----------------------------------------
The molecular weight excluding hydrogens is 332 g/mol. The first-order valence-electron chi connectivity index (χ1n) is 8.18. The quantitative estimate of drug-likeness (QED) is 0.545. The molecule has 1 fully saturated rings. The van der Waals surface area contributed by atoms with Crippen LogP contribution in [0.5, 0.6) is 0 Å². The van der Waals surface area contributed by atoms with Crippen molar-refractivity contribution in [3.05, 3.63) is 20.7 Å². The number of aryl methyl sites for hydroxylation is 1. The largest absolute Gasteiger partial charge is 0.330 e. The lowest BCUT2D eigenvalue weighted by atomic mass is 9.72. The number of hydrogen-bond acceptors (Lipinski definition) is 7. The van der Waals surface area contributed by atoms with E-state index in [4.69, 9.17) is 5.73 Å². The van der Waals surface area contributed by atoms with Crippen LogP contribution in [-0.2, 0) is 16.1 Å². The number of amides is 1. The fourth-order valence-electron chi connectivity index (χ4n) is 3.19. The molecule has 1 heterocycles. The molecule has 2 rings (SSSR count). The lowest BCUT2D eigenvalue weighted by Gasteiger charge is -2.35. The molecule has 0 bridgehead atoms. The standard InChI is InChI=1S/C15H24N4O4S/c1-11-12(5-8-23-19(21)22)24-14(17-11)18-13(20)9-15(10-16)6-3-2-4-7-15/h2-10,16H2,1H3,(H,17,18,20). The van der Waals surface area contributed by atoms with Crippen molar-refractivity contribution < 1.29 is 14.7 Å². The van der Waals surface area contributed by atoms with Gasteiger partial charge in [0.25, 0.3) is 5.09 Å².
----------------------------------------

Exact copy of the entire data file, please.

The molecular weight excluding hydrogens is 332 g/mol. The first-order valence-electron chi connectivity index (χ1n) is 8.18. The quantitative estimate of drug-likeness (QED) is 0.545. The molecule has 1 fully saturated rings. The van der Waals surface area contributed by atoms with Crippen LogP contribution in [0.5, 0.6) is 0 Å². The van der Waals surface area contributed by atoms with Crippen molar-refractivity contribution in [3.05, 3.63) is 20.7 Å². The number of aryl methyl sites for hydroxylation is 1. The largest absolute Gasteiger partial charge is 0.330 e. The lowest BCUT2D eigenvalue weighted by atomic mass is 9.72. The number of hydrogen-bond acceptors (Lipinski definition) is 7. The van der Waals surface area contributed by atoms with E-state index in [4.69, 9.17) is 5.73 Å². The van der Waals surface area contributed by atoms with Crippen LogP contribution in [-0.2, 0) is 16.1 Å². The number of amides is 1. The fourth-order valence-electron chi connectivity index (χ4n) is 3.19. The molecule has 1 heterocycles. The molecule has 2 rings (SSSR count). The lowest BCUT2D eigenvalue weighted by Gasteiger charge is -2.35. The molecule has 0 bridgehead atoms. The standard InChI is InChI=1S/C15H24N4O4S/c1-11-12(5-8-23-19(21)22)24-14(17-11)18-13(20)9-15(10-16)6-3-2-4-7-15/h2-10,16H2,1H3,(H,17,18,20). The van der Waals surface area contributed by atoms with Crippen molar-refractivity contribution < 1.29 is 14.7 Å². The van der Waals surface area contributed by atoms with Gasteiger partial charge in [0.25, 0.3) is 5.09 Å².